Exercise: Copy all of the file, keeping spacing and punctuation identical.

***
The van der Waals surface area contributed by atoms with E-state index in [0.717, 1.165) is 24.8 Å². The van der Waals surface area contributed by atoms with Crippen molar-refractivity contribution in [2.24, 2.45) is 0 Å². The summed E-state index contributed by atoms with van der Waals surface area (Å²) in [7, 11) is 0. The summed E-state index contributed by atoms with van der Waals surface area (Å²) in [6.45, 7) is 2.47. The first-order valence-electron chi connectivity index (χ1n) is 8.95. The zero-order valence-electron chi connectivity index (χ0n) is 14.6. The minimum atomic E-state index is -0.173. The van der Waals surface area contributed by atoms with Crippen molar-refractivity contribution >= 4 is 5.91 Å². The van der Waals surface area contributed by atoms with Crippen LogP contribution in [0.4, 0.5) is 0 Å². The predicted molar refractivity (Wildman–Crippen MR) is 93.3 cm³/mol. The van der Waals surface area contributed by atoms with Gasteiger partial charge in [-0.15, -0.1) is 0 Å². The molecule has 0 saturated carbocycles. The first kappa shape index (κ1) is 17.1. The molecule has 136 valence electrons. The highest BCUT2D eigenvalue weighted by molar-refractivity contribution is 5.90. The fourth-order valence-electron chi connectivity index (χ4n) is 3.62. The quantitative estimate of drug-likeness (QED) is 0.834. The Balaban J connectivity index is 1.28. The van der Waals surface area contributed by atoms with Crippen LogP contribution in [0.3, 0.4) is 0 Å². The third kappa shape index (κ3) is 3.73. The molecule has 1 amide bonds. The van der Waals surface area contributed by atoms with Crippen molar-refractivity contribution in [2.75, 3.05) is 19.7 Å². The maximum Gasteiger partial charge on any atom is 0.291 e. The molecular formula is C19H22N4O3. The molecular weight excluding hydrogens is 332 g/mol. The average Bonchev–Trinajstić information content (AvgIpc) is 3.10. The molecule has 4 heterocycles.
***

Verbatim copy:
The van der Waals surface area contributed by atoms with E-state index in [0.717, 1.165) is 24.8 Å². The van der Waals surface area contributed by atoms with Crippen molar-refractivity contribution in [2.24, 2.45) is 0 Å². The summed E-state index contributed by atoms with van der Waals surface area (Å²) in [7, 11) is 0. The summed E-state index contributed by atoms with van der Waals surface area (Å²) in [6.45, 7) is 2.47. The first-order valence-electron chi connectivity index (χ1n) is 8.95. The zero-order valence-electron chi connectivity index (χ0n) is 14.6. The minimum atomic E-state index is -0.173. The van der Waals surface area contributed by atoms with Crippen molar-refractivity contribution >= 4 is 5.91 Å². The van der Waals surface area contributed by atoms with Crippen LogP contribution in [0.4, 0.5) is 0 Å². The predicted molar refractivity (Wildman–Crippen MR) is 93.3 cm³/mol. The van der Waals surface area contributed by atoms with Gasteiger partial charge in [-0.15, -0.1) is 0 Å². The molecule has 0 saturated carbocycles. The first kappa shape index (κ1) is 17.1. The molecule has 136 valence electrons. The highest BCUT2D eigenvalue weighted by molar-refractivity contribution is 5.90. The fourth-order valence-electron chi connectivity index (χ4n) is 3.62. The quantitative estimate of drug-likeness (QED) is 0.834. The Balaban J connectivity index is 1.28. The van der Waals surface area contributed by atoms with Crippen LogP contribution in [0.3, 0.4) is 0 Å². The third kappa shape index (κ3) is 3.73. The molecule has 1 amide bonds. The van der Waals surface area contributed by atoms with Crippen molar-refractivity contribution in [2.75, 3.05) is 19.7 Å². The maximum Gasteiger partial charge on any atom is 0.291 e. The molecular formula is C19H22N4O3. The molecular weight excluding hydrogens is 332 g/mol. The average Bonchev–Trinajstić information content (AvgIpc) is 3.10. The molecule has 4 heterocycles.